Paul Holmes 05 Jul 2001 // 11:00PM GMT
The Susan G. Komen Breast Cancer Foundation, the nation's leading catalyst in the fight against the number one killer of women ages 40 to 59, works tirelessly to eradicate breast cancer as a life-threatening disease through advancing research, education, screening and treatment. While the Komen Foundation has joined in creative collaboration with a variety of partners from individuals to blue-chip corporations, the organization is always looking for new and innovative ways to inspire, improve care, and fulfill unmet needs for current patients and survivors. Many programs are done without much fanfare, and the extension of resources is quietly provided. But sometimes, there must be a lot of noise – literally – in order to make a difference. In July 2000, the Susan G. Komen Breast Cancer Foundation teamed up with the Women’s Motorcyclist Foundation (WMF), the founders of a fund-raising campaign for breast cancer called Pony Express. The ten-day program marked the union of two seemingly opposite groups united for one cause. It paved the way for increased funding across the country, town by town, and heightened awareness of breast cancer in a way no other fund-raiser has done before. Pony Express began in the minds of two women – the co-founders of the WMF – and drives home one of Komen’s rallying cries: the power of the individual transforms into the force of many.
CHALLENGES AND OPPORTUNITY
Challenges certainly equal opportunity, and Pony Express is no exception. While Pony Express fund-raisers had occurred in 1996 and 1998, they were not quite as ambitious as Pony Express Round-Up 2000. The 2000 campaign consisted of four teams starting from the four corners of the United States for a seven-day journey concluding together in Peoria, Illinois (the birthplace of the late Susan G. Komen) for a few days of celebration and closing ceremonies.
Working with a very large and fragmented event structure became the first challenge of promoting Pony Express. Coordination between Pony Express organizers, the Komen affiliate network and BMW dealerships (as the primary sponsor), was both critical and complex. In addition to the numerous players involved, there were many elements to the ten-day program, which together posed another challenge and prompted a few over-riding questions. How do we create and adapt compelling media angles for a variety of audiences as the riders traveled through the country? How do we leverage the event both locally and nationally to get the most mileage possible?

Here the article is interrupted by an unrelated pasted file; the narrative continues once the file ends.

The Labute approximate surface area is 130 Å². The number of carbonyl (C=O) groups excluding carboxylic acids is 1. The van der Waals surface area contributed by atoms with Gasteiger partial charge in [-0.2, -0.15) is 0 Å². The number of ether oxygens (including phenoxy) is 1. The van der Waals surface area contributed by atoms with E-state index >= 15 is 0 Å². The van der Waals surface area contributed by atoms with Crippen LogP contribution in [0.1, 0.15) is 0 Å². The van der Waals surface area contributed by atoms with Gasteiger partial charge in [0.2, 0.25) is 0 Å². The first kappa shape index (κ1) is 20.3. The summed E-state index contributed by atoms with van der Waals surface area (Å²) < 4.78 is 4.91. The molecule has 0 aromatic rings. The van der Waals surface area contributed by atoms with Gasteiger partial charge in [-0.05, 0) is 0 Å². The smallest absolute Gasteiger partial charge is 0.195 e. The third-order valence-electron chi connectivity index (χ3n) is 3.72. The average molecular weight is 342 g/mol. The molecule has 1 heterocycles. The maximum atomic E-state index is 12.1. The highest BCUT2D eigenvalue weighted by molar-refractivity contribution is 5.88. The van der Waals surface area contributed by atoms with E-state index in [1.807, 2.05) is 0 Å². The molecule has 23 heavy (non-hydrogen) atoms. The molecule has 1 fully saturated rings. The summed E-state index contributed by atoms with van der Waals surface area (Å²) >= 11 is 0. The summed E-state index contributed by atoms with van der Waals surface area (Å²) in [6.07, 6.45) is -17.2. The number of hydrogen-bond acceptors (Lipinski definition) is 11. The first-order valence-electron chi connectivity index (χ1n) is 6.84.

In addition, we had to keep in mind that while breast cancer has received much media attention over the years, media interest has increasingly gravitated to scientific achievements versus the vast array of fundraisers, however worthy (one apparent exception is Komen’s own successful Race for the Cure series). In framing the campaign, the FH team knew that peaking interest in breast cancer through yet another fundraiser -- despite the unique elements of Pony Express and the critical role that any fundraiser plays in building awareness -- would prove to be difficult.
Existing facts warrant continuous efforts related to finding a cure for breast cancer, and continue to provide the impetus to publicize and fund innovative scientific research.
- Breast cancer is the number one killer among women ages 40 to 59;
- An estimated 175,000 women and 1,300 men will develop breast cancer each year;
- Approximately 44,000 women and 400 men will die of the breast cancer disease each year;
- Breast cancer is the leading cancer among American women, second to lung cancer in cancer deaths;
- One in eight women are diagnosed with breast cancer; and
- Every 12 minutes, a woman dies from breast cancer.
- Contribute to the dollars raised for Pony Express, and in turn breast cancer research.
- Obtain recognition for Pony Express through media angles that are typically unrelated to breast cancer.
- Raise awareness of breast cancer.
Focus outreach on the purpose of Pony Express, to raise money for breast cancer research.